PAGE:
Tuesday, November 20, 2012

It's about time

Happy weaving hands
It's been far too long since my last post.....5 months to be exact. Not that I haven't thought about posting every week and I have multiple topics to share....but it has been a particularly busy fall for me. I've been working in schools from Connecticut to Maine.

Wise words from a young heart
So here it is November, and it is about time that I stopped procrastinating! I'll include some images from my work in schools not just because this is what keeps me from blogging, but this is what keeps me young and inspired.

This is also a season for gratitude.  As a sales person for Macomber Looms I pride myself in honest, speedy and personal attention to my customers. I do my best to answer your questions and trouble shoot your loom or weaving problems. I also enjoy distance teaching a few of you. So here is my hearty thanks for all your support and business over the past year.

Many of my past blog posts have been about maintenance tips or revealing how parts of the Macomber Loom work.  This post I'd like to share with you how to properly advance and wind your warp so as to avoid the "Bad Dog Syndrome".

"Seasons of Joy" Weston, MA Completed October 2012
This little discussed syndrome came to my attention this past year when a few weavers called in to replace a worn out dog on their warp beams. One of these replacements was for a relatively new loom (2 years old). I also saw this syndrome on looms up at Haystack when I was there to repair looms this spring.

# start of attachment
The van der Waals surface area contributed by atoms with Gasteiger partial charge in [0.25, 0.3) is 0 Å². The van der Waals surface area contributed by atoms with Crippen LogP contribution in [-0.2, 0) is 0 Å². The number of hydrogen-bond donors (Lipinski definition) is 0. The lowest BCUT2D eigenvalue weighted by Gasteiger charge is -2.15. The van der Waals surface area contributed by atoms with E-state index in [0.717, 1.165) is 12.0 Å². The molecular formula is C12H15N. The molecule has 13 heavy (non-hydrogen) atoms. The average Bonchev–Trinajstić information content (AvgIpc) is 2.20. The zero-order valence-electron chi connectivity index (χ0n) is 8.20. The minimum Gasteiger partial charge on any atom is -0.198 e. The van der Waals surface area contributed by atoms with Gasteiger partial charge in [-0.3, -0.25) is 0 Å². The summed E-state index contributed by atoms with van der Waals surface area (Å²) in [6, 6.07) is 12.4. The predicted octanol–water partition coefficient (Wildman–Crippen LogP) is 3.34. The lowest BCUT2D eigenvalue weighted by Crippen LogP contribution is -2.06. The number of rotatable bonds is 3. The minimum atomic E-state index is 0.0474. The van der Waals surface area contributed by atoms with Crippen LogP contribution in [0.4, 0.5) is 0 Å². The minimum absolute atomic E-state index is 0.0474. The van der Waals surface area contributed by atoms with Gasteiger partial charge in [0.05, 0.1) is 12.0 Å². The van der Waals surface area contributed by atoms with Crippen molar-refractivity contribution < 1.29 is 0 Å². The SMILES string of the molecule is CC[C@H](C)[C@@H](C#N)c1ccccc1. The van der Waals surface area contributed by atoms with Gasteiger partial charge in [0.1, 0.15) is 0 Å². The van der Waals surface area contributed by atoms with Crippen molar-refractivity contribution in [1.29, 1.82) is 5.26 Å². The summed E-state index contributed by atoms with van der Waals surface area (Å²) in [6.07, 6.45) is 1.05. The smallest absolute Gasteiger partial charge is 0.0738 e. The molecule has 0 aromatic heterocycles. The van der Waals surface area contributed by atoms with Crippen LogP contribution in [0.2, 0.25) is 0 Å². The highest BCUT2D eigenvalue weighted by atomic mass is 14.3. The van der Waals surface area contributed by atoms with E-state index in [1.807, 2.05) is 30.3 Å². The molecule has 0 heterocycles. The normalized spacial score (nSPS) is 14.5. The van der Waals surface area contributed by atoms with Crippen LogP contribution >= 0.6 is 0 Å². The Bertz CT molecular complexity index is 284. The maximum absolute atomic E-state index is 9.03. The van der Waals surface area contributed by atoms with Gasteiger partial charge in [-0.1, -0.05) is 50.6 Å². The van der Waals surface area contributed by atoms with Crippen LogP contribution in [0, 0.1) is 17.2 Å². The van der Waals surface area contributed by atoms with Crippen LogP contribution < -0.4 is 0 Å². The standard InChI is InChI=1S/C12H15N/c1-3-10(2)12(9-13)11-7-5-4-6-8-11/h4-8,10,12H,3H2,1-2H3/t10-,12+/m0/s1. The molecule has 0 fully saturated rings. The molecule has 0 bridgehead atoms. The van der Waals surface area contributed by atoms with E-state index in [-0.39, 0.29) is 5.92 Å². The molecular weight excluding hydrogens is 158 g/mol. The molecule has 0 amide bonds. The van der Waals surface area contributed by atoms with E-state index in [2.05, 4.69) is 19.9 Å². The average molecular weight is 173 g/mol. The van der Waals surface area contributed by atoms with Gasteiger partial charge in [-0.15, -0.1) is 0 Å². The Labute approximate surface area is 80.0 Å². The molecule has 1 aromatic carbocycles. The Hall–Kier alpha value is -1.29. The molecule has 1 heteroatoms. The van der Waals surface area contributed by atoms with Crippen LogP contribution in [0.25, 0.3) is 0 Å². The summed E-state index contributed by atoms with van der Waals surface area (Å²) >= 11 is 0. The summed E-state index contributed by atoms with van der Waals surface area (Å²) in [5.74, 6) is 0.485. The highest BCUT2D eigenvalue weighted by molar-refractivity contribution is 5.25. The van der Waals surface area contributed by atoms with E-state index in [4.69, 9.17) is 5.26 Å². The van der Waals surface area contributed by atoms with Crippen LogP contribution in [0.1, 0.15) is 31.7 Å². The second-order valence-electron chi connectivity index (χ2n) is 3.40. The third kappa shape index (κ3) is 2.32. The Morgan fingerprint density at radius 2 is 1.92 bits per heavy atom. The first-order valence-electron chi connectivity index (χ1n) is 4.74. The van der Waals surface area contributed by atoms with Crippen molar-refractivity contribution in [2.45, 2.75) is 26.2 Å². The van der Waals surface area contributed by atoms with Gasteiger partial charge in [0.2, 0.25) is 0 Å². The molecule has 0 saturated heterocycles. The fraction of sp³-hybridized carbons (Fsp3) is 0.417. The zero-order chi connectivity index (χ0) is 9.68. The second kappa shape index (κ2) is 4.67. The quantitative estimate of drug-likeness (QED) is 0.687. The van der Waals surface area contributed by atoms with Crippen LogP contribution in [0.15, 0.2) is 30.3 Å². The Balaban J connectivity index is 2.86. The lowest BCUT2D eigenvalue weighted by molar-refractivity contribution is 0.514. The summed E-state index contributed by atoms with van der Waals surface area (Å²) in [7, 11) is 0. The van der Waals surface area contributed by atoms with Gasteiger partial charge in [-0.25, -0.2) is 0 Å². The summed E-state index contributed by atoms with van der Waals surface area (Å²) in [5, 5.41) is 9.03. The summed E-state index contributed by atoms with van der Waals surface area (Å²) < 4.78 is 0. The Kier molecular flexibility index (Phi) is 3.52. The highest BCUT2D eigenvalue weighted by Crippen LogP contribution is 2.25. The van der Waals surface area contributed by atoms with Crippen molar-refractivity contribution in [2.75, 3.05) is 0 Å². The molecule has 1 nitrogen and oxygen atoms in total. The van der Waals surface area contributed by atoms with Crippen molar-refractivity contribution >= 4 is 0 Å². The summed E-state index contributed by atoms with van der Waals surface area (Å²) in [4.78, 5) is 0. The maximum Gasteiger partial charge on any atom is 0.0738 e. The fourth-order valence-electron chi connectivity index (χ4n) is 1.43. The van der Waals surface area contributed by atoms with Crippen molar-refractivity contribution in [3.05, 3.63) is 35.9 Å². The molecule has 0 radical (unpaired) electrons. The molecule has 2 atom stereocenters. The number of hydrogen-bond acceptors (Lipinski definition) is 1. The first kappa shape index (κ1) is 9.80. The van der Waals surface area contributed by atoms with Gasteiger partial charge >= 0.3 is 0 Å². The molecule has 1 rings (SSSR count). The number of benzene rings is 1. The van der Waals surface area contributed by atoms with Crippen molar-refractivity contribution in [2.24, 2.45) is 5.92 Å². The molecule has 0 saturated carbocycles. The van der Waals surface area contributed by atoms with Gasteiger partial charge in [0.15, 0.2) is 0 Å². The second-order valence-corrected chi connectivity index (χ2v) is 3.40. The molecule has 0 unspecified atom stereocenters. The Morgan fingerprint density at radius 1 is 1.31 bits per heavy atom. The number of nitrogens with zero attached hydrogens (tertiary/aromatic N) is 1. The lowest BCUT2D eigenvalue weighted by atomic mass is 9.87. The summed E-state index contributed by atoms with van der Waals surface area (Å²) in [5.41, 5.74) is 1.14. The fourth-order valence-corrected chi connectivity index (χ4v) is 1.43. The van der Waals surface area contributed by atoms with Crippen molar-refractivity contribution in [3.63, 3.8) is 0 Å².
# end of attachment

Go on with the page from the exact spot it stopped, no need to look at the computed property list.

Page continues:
Worn out and tired dog.
The symptoms of "Bad Dog Syndrome" are simple: a dog that is so worn down that it will not engage with the ratchet brake. This will make the ratchet brake slip and not hold your warp under high tension.Here's a photo of  "Bad Dog".

Here's how the most common way to get "Bad Dog Syndrome"
  • Winding a warp with the ratchet brake engaged.
Here's the best way to prevent "Bad Dog Syndrome"
Foot on front brake release pedal while winding warp.
  •  When winding on a new warp, stand at the side of the loom. 
  •  Place your right hand on the crank handle which is on the ratchet brake on the warp beam. Hold the warp beam in place with a bit of pressure.
  • Place your left foot on the front brake by slipping it between the beater and the castle.
  • Disengage the brake at the font, while maintaining pressure on the crank to keep the warp from slipping backwards.
  • Now wind the warp to the back beam.
  • When you are ready to comb out your warp, re-engage the brake. 
Basically what you need to do is wind on the warp without letting the dog go click..click with the ratchet brake. Winding the warp with the dog engaged with the ratchet is what wears down the dog and creates "Bad Dog Syndrome".
 "Good dog" is disengaged while winding warp.

Although many of you might assume that having the dog engaged while winding the warp is a good safety measure, the health of your equipment says otherwise!

New woven art piece November 2012
I have plenty more topics to share, but time has run out...it's time to weave! Here is an image what I am working on now.

In closing here's a little thought from Wilferd Peterson:
 "When we become more fully aware that our success is due in large measure to the loyalty, helpfulness and encouragement we have received from others, our desire grows to pass on similar gifts. Gratitude spurs us on to prove ourselves worthy of what others have done for us. The spirit of gratitude is an energizer."

With gratitude and appreciation to each of you ~
Sarah